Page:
Children dance and play during the celebration of the second anniversary of the Little Community School located in the Mazatec community of Agua de Lluvia. Photo: Aldo Santiago
The Agua de Lluvia Little Community School is a project born of the necessity of the children and parents of the community of Agua de Lluvia, nestled in the Mazatec mountains in northern Oaxaca.
Although the project has been ten years in the making, inspired by the autonomous education of the Zapatista communities in Chiapas, it wasn’t until 2021 when the project was made public.
The activities organized by the collaborators are diverse. Far from being centered solely on pedagogy, the activities span from the sciences and arts to the defense of territory and working with the land.
“We always motivate the children to continue studying. Not so as to get a job and be part of the masses, dedicating themselves to only think in economic terms. Rather, it is to sow the seed of social and political consciousness, a consciousness of their surroundings,” shared Jazmin Alvarado, collaborator of the autonomous education project.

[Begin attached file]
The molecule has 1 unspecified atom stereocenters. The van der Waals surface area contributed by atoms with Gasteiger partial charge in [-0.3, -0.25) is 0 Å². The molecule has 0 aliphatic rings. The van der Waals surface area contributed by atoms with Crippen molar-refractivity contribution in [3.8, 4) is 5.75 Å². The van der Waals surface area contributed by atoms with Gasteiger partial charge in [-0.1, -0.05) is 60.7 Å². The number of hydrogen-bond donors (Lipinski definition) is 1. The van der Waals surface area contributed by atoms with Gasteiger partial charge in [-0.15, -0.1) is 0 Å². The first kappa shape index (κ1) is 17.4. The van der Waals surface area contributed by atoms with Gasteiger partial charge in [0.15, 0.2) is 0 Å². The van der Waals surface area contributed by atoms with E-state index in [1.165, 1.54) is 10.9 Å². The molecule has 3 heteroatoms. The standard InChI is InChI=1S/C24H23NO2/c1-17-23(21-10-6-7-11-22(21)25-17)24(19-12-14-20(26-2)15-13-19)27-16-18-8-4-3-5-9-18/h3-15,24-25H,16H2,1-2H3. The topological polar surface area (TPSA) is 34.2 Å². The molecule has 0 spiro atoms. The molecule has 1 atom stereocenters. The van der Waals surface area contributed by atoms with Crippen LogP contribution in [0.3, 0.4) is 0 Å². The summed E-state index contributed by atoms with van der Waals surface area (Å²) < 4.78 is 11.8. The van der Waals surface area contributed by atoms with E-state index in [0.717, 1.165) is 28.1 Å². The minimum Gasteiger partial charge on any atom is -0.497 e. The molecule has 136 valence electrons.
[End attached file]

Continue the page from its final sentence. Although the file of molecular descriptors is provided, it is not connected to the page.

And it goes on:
In the last two years, individuals and collectives have participated with the collaborators of the Little Community School to give workshops on media tools, local histories, farming, music, art, bookbinding, silk-screen printing, and food preparation. These are some of the knowledges shared in this region where, as Alvarado argues, it is difficult for the children to have access to these tools and knowledges from within the formal educational institutions.
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“The children have been acquiring these teachings and it has opened them up to a world of possibilities,” celebrates the collaborator of the Little Community School during a day of conversations, workshops, music, and dance, to celebrate the two-year anniversary of the autonomous education project.
“Exposing children to different knowledges allows them to see other possibilities in their lives,” Alvarado emphasizes, given the context of increasing violence and criminal activity in the Mazatec mountains in Oaxaca. “This space is a refuge, including for the collaborators, and we want it to be so for everyone: the children, adolescents, and adults as well.”
The collaborator sustains that the celebration is of great importance because it reinforces the commitment to the project. “Our idea is to foment community ties…its not just about going and partying, but about strengthening the social fabric and consolidating those social and political ties,” emphasizes Alvarado.
“Celebrate the children. Let the children feel celebrated because they are the ones who have also given life to this space, let them feel that it is a celebration for them, for everyone,” concludes the collaborator of the school.